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It’s hi ho Silverton! Followed by an excursion in the muddy marvellous Ford Everest

It’s hi ho Silverton! Followed by an excursion in the muddy marvellous Ford Everest
The new XLT and Wildtrak Ford Everest derivatives. (Photo: FMCSA)

After an eventful day on a factory tour of Ford SA’s world-class Silverton manufacturing plant, some offroad moves in the new Everest were in order.

It’s a long stretch to see a connection between convicted serial killer Rosemary Ndlovu and a plant tour hosted by Ford Motoring Company SA (FMCSA), but I have one. On the day I was invited to tour the FMCSA manufacturing plant in Silverton, I was signing off the final pages of a book I’m publishing – Killer Cop, a deep exploration of the devastation left behind by Ndlovu.

Wearing two caps, one of a book publisher and the other of a motoring journo, can be rather schizophrenic at times. While walking through the massive plant, I tried hard to divide my attention between listening to how the Silverton assembly plant is capable of producing 720 vehicles a day while checking whether we’d got all the facts right in the “hitman chapter” of journalist Naledi Shange’s soon-to-be-released new book. 

(For those of you who don’t know who Rosemary Ndlovu is, she’s a former cop who took out insurance policies on members of her family, murdered them and then cashed in on the payouts. The court found her guilty of six murders in 2021 and she’s currently serving a life sentence in Joburg Central for her heinous crimes.)

There came a point when I had to throw Rosemary aside as I was invited on to the production line to add a few grommets to the front light fittings on the new Ford Ranger. The line was moving at quite a pace and my full attention was sorely needed. I must say I did get quite a kick out of pretending that I was actually building a bakkie, but after 20 minutes of doing the same thing over and over again – putting little pieces of rubber into holes to protect the Ranger’s electrical wiring from damage – I think if I had to do this day in and day out, it would do my head in.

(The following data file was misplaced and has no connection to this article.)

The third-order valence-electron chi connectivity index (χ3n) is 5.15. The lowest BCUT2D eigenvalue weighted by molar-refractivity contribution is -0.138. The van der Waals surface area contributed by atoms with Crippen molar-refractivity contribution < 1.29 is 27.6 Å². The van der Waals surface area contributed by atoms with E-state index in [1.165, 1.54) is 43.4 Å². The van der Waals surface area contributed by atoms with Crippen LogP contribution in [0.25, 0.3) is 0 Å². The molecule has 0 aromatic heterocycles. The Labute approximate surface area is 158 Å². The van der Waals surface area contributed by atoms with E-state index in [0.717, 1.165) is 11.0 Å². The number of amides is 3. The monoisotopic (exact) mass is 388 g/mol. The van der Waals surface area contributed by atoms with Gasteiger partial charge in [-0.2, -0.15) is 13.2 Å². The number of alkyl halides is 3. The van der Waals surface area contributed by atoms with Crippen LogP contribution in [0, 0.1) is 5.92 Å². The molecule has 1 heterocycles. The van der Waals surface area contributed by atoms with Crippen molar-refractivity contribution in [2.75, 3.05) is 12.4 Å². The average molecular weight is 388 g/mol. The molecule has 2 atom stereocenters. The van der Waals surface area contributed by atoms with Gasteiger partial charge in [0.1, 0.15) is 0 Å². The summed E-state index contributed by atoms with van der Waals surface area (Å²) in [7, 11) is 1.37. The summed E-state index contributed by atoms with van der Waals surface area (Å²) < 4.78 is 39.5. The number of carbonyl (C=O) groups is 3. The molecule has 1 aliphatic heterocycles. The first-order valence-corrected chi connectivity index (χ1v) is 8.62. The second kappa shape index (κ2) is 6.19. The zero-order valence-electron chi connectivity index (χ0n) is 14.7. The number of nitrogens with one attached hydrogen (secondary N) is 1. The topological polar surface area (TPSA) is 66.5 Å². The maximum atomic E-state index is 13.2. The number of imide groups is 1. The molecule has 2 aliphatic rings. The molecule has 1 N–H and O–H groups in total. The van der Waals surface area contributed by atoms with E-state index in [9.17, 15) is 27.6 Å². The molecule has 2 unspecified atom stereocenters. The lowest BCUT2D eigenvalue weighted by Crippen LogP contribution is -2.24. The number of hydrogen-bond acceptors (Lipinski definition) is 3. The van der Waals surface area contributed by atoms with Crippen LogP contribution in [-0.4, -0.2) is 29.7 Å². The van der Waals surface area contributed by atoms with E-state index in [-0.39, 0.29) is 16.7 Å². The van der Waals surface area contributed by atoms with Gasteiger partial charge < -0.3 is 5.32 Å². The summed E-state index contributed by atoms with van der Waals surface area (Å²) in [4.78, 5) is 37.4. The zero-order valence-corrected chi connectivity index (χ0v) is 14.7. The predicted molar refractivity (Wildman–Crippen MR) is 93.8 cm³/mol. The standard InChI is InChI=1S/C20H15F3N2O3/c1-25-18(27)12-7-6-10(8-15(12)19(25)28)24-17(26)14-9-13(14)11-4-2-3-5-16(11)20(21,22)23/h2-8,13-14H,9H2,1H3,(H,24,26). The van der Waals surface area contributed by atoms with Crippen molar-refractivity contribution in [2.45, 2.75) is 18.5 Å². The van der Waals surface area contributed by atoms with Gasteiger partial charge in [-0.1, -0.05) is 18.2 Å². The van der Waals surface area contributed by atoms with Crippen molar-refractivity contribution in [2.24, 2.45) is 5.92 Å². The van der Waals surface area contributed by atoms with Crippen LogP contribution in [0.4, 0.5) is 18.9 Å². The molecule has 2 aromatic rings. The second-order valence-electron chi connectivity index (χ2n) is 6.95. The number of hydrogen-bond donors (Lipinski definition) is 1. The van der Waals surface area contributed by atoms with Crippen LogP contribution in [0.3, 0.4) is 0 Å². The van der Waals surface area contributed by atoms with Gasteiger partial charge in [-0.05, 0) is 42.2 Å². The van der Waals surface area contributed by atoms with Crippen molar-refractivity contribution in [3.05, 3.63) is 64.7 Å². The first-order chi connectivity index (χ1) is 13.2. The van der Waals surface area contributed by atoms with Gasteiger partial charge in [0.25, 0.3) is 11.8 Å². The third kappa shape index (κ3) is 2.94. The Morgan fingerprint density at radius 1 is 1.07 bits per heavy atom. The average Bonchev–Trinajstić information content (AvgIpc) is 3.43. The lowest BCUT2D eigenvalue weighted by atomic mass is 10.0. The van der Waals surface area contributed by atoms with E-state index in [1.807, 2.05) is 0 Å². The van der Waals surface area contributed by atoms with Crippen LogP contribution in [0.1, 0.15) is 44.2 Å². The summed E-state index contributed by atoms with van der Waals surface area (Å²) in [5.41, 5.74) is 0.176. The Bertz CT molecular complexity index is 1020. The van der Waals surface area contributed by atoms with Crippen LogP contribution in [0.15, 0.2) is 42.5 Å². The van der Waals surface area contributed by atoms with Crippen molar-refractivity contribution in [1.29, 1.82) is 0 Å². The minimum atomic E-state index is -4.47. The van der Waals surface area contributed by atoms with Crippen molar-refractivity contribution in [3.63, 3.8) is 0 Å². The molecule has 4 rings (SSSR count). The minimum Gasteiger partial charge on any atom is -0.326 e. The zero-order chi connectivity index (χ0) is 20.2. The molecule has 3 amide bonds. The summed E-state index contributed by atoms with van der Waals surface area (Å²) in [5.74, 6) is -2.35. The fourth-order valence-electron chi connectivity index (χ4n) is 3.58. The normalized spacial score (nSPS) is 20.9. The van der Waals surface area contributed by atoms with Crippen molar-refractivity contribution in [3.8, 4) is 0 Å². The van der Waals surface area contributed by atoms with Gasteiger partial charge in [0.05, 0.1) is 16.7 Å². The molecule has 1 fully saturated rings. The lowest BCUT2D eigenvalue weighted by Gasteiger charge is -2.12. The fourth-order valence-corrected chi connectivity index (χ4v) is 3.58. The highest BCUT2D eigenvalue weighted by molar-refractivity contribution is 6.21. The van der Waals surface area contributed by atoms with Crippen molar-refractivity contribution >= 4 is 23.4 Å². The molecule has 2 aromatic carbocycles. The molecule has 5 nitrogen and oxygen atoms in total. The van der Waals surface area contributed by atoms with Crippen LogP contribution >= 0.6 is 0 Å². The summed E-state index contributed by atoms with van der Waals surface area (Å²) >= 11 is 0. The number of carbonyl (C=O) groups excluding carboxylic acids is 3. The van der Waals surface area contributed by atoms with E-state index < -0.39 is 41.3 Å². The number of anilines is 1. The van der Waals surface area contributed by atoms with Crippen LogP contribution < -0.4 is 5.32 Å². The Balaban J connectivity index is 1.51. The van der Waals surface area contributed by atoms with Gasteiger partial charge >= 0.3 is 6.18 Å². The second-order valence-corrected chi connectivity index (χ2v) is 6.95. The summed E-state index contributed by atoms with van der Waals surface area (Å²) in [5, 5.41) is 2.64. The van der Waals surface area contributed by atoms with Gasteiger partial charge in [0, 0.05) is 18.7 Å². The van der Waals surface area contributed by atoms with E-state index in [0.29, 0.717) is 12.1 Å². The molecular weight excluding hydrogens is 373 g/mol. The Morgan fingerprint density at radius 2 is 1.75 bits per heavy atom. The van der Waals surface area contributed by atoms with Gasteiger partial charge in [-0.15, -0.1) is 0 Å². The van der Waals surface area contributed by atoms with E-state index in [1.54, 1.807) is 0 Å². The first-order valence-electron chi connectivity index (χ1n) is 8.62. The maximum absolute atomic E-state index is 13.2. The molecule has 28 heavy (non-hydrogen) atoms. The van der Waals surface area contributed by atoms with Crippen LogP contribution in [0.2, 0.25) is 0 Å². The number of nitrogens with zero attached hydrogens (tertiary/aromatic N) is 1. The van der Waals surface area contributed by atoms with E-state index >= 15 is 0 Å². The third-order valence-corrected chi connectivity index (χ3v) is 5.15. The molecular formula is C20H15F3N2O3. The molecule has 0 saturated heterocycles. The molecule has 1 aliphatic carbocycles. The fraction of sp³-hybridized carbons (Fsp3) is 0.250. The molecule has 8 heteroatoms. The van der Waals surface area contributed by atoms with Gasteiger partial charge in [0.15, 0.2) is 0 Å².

ford ranger silverton

Melinda Ferguson checks the nuts and bolts on the Ford Ranger. (Photo: Steve Lawrence)

On the day of the tour, I discovered that the Silverton Assembly Plant, just outside Pretoria, has the capacity to produce up to 200,000 vehicles per year. (This is where the Next-Gen Ranger as well as the Volkswagen Amarok are assembled as part of the Ford-Volkswagen global strategic alliance.) Based on three-shift 24-hour production schedules, the massive factory, which employs more than 4,000 people, is capable of producing up to 720 vehicles a day. By the end of May 2023, more than 22,200 new Rangers had been sold in South Africa, since production kicked off in mid-November last year. It’s like a whole new well-oiled, meticulous world.

On tour day we were also informed about several extra investments that have been added to the R15.8-billion initially committed to the Silverton facility.

“The extensive modernisation and expansion of our local operations is focused on delivering must-have products of the highest quality to our customers in South Africa and more than 100 export markets around the world,” said Ockert Berry, vice-president of operations at FMCSA. 

Some of these expansions to the world-class facility include a revised skid cleaning facility in the paint shop which cost a cool R22-million. (The skids are used to mount vehicle body parts for spraypainting and movement throughout the assembly process.) A further R20-million has been invested in a “DeGould Auto-scan” which takes just six seconds to capture images of every vehicle produced, automatically detecting any defects or damage. 

ford silverton

A Ford Ranger going through stringent quality checks at Ford’s Silverton Assembly Plant, just outside Pretoria. (Photo: Steve Lawrence)